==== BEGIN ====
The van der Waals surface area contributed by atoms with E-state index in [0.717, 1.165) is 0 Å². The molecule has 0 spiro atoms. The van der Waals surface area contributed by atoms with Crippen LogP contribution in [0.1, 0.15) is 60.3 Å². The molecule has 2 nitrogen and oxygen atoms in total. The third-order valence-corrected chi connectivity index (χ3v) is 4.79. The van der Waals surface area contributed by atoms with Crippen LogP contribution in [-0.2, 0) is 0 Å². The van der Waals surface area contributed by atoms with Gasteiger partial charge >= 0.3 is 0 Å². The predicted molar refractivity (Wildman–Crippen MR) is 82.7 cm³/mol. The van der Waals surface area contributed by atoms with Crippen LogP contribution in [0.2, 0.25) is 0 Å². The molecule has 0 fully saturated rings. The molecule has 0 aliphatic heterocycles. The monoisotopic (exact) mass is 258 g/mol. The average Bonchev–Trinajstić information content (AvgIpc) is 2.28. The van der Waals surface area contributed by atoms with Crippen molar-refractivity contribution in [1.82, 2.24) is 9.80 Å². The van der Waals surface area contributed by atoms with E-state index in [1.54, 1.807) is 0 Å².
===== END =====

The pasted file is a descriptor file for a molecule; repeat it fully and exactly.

The van der Waals surface area contributed by atoms with E-state index in [0.717, 1.165) is 0 Å². The molecule has 0 spiro atoms. The van der Waals surface area contributed by atoms with Crippen LogP contribution in [0.1, 0.15) is 60.3 Å². The molecule has 2 nitrogen and oxygen atoms in total. The third-order valence-corrected chi connectivity index (χ3v) is 4.79. The van der Waals surface area contributed by atoms with Crippen LogP contribution in [-0.2, 0) is 0 Å². The van der Waals surface area contributed by atoms with Gasteiger partial charge >= 0.3 is 0 Å². The predicted molar refractivity (Wildman–Crippen MR) is 82.7 cm³/mol. The van der Waals surface area contributed by atoms with Crippen LogP contribution in [0.2, 0.25) is 0 Å². The molecule has 0 fully saturated rings. The molecule has 0 aliphatic heterocycles. The monoisotopic (exact) mass is 258 g/mol. The average Bonchev–Trinajstić information content (AvgIpc) is 2.28. The van der Waals surface area contributed by atoms with Crippen molar-refractivity contribution in [1.82, 2.24) is 9.80 Å². The van der Waals surface area contributed by atoms with E-state index in [1.54, 1.807) is 0 Å².